The advantage of this task is that we have a detailed understanding of the mechanisms that produce the various observed effects (formalised in Geoff's model; see our recent Avant paper for an overview). This theoretically motivated and empirically supported account proposes that coordinated rhythmic movement looks the way it does because of how we perceive relative phase; the information for relative phase is relative direction of motion.

We used the unimanual version of the task, where people control one dot and are coupled via vision only to the other dot. To perform the coordination, people must visually perceive relative phase by detecting the relative direction of motion. We can see in our data that the older adults can do 0° (which is easy to perceive for several reasons, including the ability to simply match the positions of the dots). However, when the only information that supports good performance is coordination information (i.e. at 90° and 180°) performance drops. The bottleneck seems to be the visual perception of relative motion information (which matches a recent literature on changes to visual perception with typical ageing, e.g. Anderson, 2012). 

This study used a well understood task to quantify learning rate and amount in younger and older adults, and found that the older adults (aged in their 70s and 80s) were only learning at about half the rate. The apparent cause is age related changes in the visual perception of motion information.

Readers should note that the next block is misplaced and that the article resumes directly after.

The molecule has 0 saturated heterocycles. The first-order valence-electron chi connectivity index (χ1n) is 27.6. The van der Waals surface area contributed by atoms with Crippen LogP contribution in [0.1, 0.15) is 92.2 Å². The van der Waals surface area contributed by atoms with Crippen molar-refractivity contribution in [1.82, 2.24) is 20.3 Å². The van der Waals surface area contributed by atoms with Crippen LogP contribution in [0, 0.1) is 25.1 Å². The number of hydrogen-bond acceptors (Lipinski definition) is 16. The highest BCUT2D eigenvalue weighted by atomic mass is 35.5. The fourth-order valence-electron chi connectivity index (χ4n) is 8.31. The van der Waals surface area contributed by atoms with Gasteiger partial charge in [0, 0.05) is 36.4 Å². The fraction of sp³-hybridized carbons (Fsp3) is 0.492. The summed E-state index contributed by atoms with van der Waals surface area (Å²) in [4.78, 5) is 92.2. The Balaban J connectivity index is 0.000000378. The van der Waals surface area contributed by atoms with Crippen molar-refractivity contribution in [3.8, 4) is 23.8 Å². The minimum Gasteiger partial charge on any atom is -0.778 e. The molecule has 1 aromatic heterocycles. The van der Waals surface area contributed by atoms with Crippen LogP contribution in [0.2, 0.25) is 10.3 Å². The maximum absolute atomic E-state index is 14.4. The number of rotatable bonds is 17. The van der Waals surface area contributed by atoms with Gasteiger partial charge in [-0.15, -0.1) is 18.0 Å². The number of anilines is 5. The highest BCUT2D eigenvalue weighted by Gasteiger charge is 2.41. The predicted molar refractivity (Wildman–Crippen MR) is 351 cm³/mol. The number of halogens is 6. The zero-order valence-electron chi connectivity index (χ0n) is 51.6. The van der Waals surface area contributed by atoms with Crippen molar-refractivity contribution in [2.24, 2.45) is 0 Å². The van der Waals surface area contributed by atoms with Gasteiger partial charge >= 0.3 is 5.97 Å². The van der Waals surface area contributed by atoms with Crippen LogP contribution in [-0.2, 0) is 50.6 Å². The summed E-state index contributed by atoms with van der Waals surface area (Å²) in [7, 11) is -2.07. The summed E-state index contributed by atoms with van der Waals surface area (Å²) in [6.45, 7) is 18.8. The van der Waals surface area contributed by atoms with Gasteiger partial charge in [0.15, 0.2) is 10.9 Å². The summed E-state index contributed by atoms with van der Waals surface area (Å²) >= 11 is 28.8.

This now opens up a useful line of inquiry: when do these age related perceptual changes begin to have functional consequences? Can you reduce the negative effects with training? What about other modalities? We have data and plans around answering these questions and more, and the key to our ability to answer these questions is the theory driven account of the mechanisms in this task.

ResearchBlogging.orgAnderson, G. J. (2012). Aging and vision: changes in function and performance from optics to perception. WIREs Cognitive Science 3(3), 403–410.

Coats, R. O., Snapp-Childs, W., Wilson, A. D., & Bingham, G. P. (2012). Perceptuo-motor learning rate declines by half from 20s to 70/80s Experimental Brain Research DOI: 10.1007/s00221-012-3349-4 Download 
Snapp-Childs, W., Wilson, A. D., & Bingham, G. P. (2011). The stability of rhythmic movement coordination depends on relative speed: The Bingham model supported. Experimental Brain Research, 215, 89-100. Download 
Voelcker-Rehage C (2008) Motor-skill learning in older adults—a review of studies on age-related differences. European Review of Aging and Physical Activity, 5, 5–16.